Arriving to Chicago at the height of resistance to Mayor Daley and Superintendent Benjamin Willis, Joseph S. Dickson could not stand idle. In “Why We March: Race And Schools in Another Perspective,” an essay on the corruption of Chicago’s education system and the resistance coming to fruition, Mr. Dickson wrote: “it needs to be said that despite the legal victories in the courts, and despite the moral victories in the lunch counters and on the buses… the actual benefits have touched relatively few black folks, particularly in northern metropolises.”
Dianne sent us a stack of archival materials from her father’s collection, some of which have been used in our film. Information included in the boxes spanned from Civil Rights violations, newspaper snippets, and letters to the Chicago Board of Education from the Kenwood-Shoesmith PTA (Parent Teachers Association), which Joseph Dickson was the President of at the time.
A few highlights from their documents:
In 1962, the United States Civil Rights Commission said that Chicago Public Schools were “an example of rank de facto segregation in the northern metropolises.”
According to the US Civil Rights Commission, roughly 90% of black elementary students and 63% of black high school students attended over 90% black schools. All while Willis was allocating significant funding (Chicago was one of the metropolitan cities that spent the most on education) on projects that weren’t helping black students.
In “Why We March: Race And Schools in Another Perspective”, Dickson measures the dropout rate at 35% in black neighborhoods. Which means 1 in 3 black students were not receiving high school diplomas in 1965.
As a result, Chicago organizers, parents, and students demanded Mayor Daley to follow suite and the resignation of superintendent Benjamin Willis.
Growing up in the early 1960s, Robin Washington — now a daily newspaper editor and columnist and a producer — participated in sit-ins and marches around Chicago even as a toddler. He was born into a family of Civil Rights activists whose stories he continues to tell. Most notably, Robin has kept meticulous documents chronicling the story and legacy of his mother, Jean.
Jean Birkenstein Washington was a high school teacher who was an activist with Chicago CORE and the NAACP in the late 50’s and early 60’s. As a teacher, she worked at Marshall High School and later Roosevelt High School. While she was teaching at Marshall, her story made it to the weekly magazine Jet, which reported that “word spread around Marshall High School that [Jean] helped CORE stagepro-Negro picketing at the Republican Convention and the Board of Education.” Indeed, Jean co-led the July 1963 sit-in at the Board of Education. When she and other protesters were forcibly removed from the building, others joined in to support them by picketing outside the building. In fact, the 1963 CORE Handbook is illustrated with her artwork!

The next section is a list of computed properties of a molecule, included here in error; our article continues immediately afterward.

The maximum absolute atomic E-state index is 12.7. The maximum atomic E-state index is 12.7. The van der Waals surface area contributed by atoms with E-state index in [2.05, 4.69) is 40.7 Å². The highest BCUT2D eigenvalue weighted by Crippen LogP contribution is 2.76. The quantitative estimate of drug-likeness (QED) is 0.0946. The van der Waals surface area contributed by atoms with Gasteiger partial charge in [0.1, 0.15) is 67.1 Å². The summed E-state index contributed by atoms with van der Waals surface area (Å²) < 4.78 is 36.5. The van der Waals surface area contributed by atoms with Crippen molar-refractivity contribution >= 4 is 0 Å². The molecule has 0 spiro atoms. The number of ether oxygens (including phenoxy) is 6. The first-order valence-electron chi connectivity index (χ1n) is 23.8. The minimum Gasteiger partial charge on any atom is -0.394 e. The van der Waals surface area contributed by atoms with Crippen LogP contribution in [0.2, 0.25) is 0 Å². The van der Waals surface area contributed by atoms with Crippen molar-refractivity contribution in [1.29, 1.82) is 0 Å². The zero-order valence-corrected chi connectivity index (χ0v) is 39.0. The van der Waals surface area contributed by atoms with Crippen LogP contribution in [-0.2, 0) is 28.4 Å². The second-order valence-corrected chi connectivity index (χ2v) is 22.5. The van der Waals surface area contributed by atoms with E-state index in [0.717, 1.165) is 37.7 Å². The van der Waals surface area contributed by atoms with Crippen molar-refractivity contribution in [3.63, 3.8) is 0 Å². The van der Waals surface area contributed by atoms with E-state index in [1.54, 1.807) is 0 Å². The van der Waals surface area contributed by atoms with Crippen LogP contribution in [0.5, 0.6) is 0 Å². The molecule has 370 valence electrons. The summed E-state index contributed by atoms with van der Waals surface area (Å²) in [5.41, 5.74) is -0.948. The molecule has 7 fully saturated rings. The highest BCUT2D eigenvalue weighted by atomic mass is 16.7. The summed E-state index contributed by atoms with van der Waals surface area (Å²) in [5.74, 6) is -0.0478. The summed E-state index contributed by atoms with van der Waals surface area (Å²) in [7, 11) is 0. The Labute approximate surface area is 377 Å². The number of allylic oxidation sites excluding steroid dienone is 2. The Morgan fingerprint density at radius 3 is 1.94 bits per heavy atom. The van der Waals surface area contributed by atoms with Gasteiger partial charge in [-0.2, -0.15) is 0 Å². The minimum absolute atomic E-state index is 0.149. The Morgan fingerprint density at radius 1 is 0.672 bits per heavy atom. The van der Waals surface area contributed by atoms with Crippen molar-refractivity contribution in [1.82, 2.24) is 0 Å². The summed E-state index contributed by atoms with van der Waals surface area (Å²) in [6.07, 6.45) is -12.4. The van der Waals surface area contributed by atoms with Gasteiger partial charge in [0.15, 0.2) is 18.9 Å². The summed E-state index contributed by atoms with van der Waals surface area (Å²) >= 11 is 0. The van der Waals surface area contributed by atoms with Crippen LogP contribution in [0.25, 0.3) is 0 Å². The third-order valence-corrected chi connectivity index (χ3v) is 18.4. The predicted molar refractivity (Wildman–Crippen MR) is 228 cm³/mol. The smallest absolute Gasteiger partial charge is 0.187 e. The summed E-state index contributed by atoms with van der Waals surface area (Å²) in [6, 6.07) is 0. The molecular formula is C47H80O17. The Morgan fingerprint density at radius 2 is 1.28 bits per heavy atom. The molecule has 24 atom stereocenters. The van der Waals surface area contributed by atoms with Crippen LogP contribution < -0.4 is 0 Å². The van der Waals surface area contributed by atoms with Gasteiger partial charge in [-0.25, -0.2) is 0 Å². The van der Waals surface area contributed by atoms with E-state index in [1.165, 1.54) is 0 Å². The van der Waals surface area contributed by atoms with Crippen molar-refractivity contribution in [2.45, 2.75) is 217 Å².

Some of the picketers who joined Jean outside the Board of Education were Marshall High School students. Hoping to find ways to encourage other students to join the picket lines, Jean invited these students to her home and began to form a relationship with them. These students turned out to be members of two teenage gangs, the Egyptian Cobras and the Vice Lords.
Jean became a friend to these boys through their gatherings at her home. As Jet reported, “Gang members confided in her”; she helped them to find legal aid and answered their calls when their parents wouldn’t. When one Vice Lord was arrested and jailed for purse-snatching, she visited him 5 times and loaned him $10.
Jean would later appear at the Board of Education again, not as a protester, but to plead for these two teenage gangs. Though her testimony was dismissed, Jet reported on the argument she made there: “When a Vice Lord or Egyptian Cobra or member of any other gang or individual Negro teen-ager commits robbery or assault or rape or murder, do not be appalled. Go to the mirror and look, and then go to your clean beds and try to sleep.”
Jean played a role in the success of many different groups. She was a co-founder of Teachers for Integrated Schools, a group run out of her own home which was founded in 1961. TFIS had over 300 members at its peak. They published their own journal, “Integrated Education,” the purpose of which was to connect with civil rights groups in Chicago and with teachers across the nation.
In her role as a member of Teachers for Integrated Schools, she helped to form the Coordinating Council of Community Organizations (CCCO), along with many other Chicago groups fighting for racial equality and justice, especially in the schools — groups whose activism helped to bring Martin Luther King, Jr’s. Southern Christian Leadership Conference to Chicago. Despite her constant activity within civil rights organizations, her son Robin notes that “as a teacher, she was in danger of being fired, so she kept as low a profile as possible, even though she was a leader of the movement.” Yet paradoxically, she was devoted to creating a high profile for the organizations she was a part of.
Fear of losing her job was not the only reason that Jean avoided the limelight. She and her